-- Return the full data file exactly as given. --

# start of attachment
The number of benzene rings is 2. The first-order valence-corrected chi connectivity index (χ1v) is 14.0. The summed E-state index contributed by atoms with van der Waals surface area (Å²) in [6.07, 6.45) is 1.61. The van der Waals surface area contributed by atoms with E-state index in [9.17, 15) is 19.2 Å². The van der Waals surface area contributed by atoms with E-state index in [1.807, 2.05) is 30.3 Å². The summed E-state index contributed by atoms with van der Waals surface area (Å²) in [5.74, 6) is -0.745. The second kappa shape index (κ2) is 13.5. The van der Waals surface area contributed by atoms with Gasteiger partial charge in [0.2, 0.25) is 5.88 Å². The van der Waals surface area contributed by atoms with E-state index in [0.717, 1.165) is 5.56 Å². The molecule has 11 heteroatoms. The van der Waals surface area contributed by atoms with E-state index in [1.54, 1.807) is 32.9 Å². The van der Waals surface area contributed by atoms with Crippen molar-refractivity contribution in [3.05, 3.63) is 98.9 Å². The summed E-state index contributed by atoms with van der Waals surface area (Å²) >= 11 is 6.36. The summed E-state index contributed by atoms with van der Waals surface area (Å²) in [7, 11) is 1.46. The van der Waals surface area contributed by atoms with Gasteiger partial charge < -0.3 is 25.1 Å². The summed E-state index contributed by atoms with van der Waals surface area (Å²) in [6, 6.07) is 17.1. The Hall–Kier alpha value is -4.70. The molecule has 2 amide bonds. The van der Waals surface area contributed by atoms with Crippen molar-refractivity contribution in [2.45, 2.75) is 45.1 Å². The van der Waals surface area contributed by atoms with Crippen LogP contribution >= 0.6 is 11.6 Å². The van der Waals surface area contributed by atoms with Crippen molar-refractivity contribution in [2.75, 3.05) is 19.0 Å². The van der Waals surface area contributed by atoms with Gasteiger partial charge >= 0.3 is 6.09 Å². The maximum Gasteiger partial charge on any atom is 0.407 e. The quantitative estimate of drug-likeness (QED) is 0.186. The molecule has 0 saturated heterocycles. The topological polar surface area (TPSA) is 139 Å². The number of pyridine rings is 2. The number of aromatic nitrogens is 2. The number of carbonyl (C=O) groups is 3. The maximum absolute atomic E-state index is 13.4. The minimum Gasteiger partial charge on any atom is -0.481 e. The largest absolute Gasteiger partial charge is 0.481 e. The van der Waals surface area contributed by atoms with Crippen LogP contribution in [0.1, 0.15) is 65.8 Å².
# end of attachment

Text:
The number of benzene rings is 2. The first-order valence-corrected chi connectivity index (χ1v) is 14.0. The summed E-state index contributed by atoms with van der Waals surface area (Å²) in [6.07, 6.45) is 1.61. The van der Waals surface area contributed by atoms with E-state index in [9.17, 15) is 19.2 Å². The van der Waals surface area contributed by atoms with E-state index in [1.807, 2.05) is 30.3 Å². The summed E-state index contributed by atoms with van der Waals surface area (Å²) in [5.74, 6) is -0.745. The second kappa shape index (κ2) is 13.5. The van der Waals surface area contributed by atoms with Gasteiger partial charge in [0.2, 0.25) is 5.88 Å². The van der Waals surface area contributed by atoms with E-state index in [0.717, 1.165) is 5.56 Å². The molecule has 11 heteroatoms. The van der Waals surface area contributed by atoms with E-state index in [1.54, 1.807) is 32.9 Å². The van der Waals surface area contributed by atoms with Crippen molar-refractivity contribution in [3.05, 3.63) is 98.9 Å². The summed E-state index contributed by atoms with van der Waals surface area (Å²) >= 11 is 6.36. The summed E-state index contributed by atoms with van der Waals surface area (Å²) in [7, 11) is 1.46. The van der Waals surface area contributed by atoms with Gasteiger partial charge < -0.3 is 25.1 Å². The summed E-state index contributed by atoms with van der Waals surface area (Å²) in [6, 6.07) is 17.1. The Hall–Kier alpha value is -4.70. The molecule has 2 amide bonds. The van der Waals surface area contributed by atoms with Crippen molar-refractivity contribution in [2.45, 2.75) is 45.1 Å². The van der Waals surface area contributed by atoms with Crippen LogP contribution >= 0.6 is 11.6 Å². The van der Waals surface area contributed by atoms with Crippen molar-refractivity contribution in [2.75, 3.05) is 19.0 Å². The van der Waals surface area contributed by atoms with Gasteiger partial charge >= 0.3 is 6.09 Å². The maximum Gasteiger partial charge on any atom is 0.407 e. The quantitative estimate of drug-likeness (QED) is 0.186. The molecule has 0 saturated heterocycles. The topological polar surface area (TPSA) is 139 Å². The number of pyridine rings is 2. The number of aromatic nitrogens is 2. The number of carbonyl (C=O) groups is 3. The maximum absolute atomic E-state index is 13.4. The minimum Gasteiger partial charge on any atom is -0.481 e. The largest absolute Gasteiger partial charge is 0.481 e. The van der Waals surface area contributed by atoms with Crippen LogP contribution in [0.1, 0.15) is 65.8 Å².